Range Rover Bitch by Taylor Hawkins

This is wonderful!

From the new Taylor Hawkins album ‘KOTA’.

Advertisements

PREVIEW: Klogr—Keystone (2017)

Klogr—Keystone (2017)

Klogr—Keystone (2017)

About

KLOGR release their third studio album ‘Keystone’ (mixed by Grammy winning producer David Bottrill (Stone Sour, Muse, Rush, Tool and more) on Friday 6 October 2017 via Zeta Factory (distributed in the UK/Europe by PHD).

The artwork is a piece of a painting by renowned Italian artist, Andrea Saltini.

Website | Facebook | Instagram | Twitter | YouTube

Band

  • Gabriele “Rusty” Rustichelli—Vocals/Guitar
  • Pietro Quilichini “PQ”—Guitar/Backing Vocals
  • Roberto Galli—Bass
  • Maicol Morgotti—Drums

Tracks

  1. Sleeping through the seasons
  2. Prison of light
  3. Technocracy
  4. The echoes of sin
  5. Pride before the fall
  6. Something’s in the air
  7. Drag you back
  8. Sirens’ song
  9. Dark tides
  10. Silent witness
  11. Enigmatic smile
  12. The wall of illusion

Review

Keystone is the third album from Italian-American band Klogr (pronounced Kay-logger). A band that I’d never heard of until now, but isn’t that the joy of this project.

Musically, the band sits somewhere between alternative rock and alternative metal. The album is very nicely produced and mixed. It has a warm, full sound that suits the melodic arrangements. The guitars are heavy without sounding harsh.

When you listen to album for the first few listens, if you’re anything like me then you’ll try to reach for comparisons. The album reminds me in part of Stone Sour fused with Freak Kitchen with a little Seven7 thrown in for good measure.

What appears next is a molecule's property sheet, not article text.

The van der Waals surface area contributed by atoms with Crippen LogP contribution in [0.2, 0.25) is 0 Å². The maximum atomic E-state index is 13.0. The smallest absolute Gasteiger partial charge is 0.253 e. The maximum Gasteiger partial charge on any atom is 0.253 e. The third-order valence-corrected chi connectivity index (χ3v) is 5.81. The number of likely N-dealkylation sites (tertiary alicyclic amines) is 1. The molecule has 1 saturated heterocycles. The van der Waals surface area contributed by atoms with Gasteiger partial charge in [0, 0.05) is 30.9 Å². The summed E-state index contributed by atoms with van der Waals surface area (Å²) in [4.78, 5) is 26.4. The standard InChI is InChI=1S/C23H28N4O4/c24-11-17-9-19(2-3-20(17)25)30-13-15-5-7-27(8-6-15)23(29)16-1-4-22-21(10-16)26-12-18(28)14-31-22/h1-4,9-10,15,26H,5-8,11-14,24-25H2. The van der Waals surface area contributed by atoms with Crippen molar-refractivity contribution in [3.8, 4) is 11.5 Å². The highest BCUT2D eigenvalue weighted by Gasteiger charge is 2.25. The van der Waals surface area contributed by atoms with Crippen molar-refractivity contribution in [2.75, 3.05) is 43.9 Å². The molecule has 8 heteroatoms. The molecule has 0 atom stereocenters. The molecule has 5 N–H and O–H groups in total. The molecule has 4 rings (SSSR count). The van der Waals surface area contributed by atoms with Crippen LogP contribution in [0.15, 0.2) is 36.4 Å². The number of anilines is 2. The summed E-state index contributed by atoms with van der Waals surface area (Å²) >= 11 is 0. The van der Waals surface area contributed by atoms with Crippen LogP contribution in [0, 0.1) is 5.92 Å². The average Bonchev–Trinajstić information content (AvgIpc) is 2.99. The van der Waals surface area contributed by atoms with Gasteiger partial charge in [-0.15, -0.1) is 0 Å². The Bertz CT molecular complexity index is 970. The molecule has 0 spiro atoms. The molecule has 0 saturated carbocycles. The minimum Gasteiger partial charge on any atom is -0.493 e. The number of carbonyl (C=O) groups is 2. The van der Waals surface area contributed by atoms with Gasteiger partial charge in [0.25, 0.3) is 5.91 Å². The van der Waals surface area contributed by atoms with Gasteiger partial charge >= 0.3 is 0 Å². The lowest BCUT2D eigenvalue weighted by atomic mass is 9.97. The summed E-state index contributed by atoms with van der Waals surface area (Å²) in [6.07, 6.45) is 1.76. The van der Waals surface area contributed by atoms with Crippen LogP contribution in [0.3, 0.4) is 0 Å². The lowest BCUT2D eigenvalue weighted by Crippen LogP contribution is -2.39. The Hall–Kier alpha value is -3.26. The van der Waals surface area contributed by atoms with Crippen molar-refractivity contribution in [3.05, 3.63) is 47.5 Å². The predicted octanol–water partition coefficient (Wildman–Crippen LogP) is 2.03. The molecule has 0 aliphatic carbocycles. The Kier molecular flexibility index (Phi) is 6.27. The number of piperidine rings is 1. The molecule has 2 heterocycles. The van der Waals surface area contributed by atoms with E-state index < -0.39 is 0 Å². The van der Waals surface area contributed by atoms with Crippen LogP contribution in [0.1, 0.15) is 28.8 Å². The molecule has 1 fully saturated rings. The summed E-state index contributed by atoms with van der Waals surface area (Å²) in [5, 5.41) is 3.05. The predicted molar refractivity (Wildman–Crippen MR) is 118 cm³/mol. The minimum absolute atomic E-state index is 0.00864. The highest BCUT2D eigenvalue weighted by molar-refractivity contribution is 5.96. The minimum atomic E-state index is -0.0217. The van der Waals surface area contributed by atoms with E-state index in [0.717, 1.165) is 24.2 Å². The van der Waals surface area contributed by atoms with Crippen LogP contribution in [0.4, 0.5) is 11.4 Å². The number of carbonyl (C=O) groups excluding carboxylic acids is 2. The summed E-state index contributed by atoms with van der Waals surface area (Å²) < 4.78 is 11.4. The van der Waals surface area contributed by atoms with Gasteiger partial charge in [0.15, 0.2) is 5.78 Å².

The album opens with what sounds like the start of the Star Trek theme tune, but accompanied by a children’s plinky piano. (“Sleeping through the seasons”, track 1) Then the guitars introduce a chug-chug-chug-chug riff. It’s catchy and melodic.

And so the album continues. “Prison of light” (track 2) features a nice ascending riff; “Technocracy” (track 3) is a fast-paced track with a twisting-turning riff; “The echoes of sin” (track 4) has a Dream Theater vibe to it; “Pride before the fall” (track 5) sounds a bit like a slowed-down “Technocracy”.

For me, the stand-out track is “Something’s in the air” (track 6). It’s a mid-paced, chugging rock track with a beautifully heavy, slide-y riff. I could listen to it all day. It’s heavy, it’s melodic, it’s interesting and varied. Brilliant stuff!

Klogr lurking in the shadows

Klogr lurking in the shadows

“Drag you back” (track 7) is built around a fluttering riff; “Sirens’ song” (track 8) is a short track that sounds like it was recorded underwater, and leads beautifully into “Dark tides” (track 9) which has an ’80s metal ballad feel to it.